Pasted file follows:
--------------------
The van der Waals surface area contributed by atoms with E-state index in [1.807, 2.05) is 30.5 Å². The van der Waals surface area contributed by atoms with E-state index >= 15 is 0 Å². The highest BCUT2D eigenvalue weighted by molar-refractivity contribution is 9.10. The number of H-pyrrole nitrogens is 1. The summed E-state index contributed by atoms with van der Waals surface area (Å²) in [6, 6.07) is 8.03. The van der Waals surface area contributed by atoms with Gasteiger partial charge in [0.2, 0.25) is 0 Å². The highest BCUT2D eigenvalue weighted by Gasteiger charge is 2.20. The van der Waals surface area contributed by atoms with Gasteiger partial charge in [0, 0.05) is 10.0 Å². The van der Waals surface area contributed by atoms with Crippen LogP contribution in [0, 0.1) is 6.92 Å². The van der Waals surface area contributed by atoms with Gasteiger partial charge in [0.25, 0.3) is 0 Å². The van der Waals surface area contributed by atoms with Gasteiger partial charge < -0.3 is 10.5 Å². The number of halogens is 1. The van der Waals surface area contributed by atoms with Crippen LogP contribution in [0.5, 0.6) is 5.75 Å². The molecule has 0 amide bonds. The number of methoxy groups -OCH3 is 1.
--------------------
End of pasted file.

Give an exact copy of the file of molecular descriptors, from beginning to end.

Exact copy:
The van der Waals surface area contributed by atoms with E-state index in [1.807, 2.05) is 30.5 Å². The van der Waals surface area contributed by atoms with E-state index >= 15 is 0 Å². The highest BCUT2D eigenvalue weighted by molar-refractivity contribution is 9.10. The number of H-pyrrole nitrogens is 1. The summed E-state index contributed by atoms with van der Waals surface area (Å²) in [6, 6.07) is 8.03. The van der Waals surface area contributed by atoms with Gasteiger partial charge in [0.2, 0.25) is 0 Å². The highest BCUT2D eigenvalue weighted by Gasteiger charge is 2.20. The van der Waals surface area contributed by atoms with Gasteiger partial charge in [0, 0.05) is 10.0 Å². The van der Waals surface area contributed by atoms with Crippen LogP contribution in [0, 0.1) is 6.92 Å². The van der Waals surface area contributed by atoms with Gasteiger partial charge in [0.25, 0.3) is 0 Å². The van der Waals surface area contributed by atoms with Gasteiger partial charge < -0.3 is 10.5 Å². The number of halogens is 1. The van der Waals surface area contributed by atoms with Crippen LogP contribution in [0.5, 0.6) is 5.75 Å². The molecule has 0 amide bonds. The number of methoxy groups -OCH3 is 1.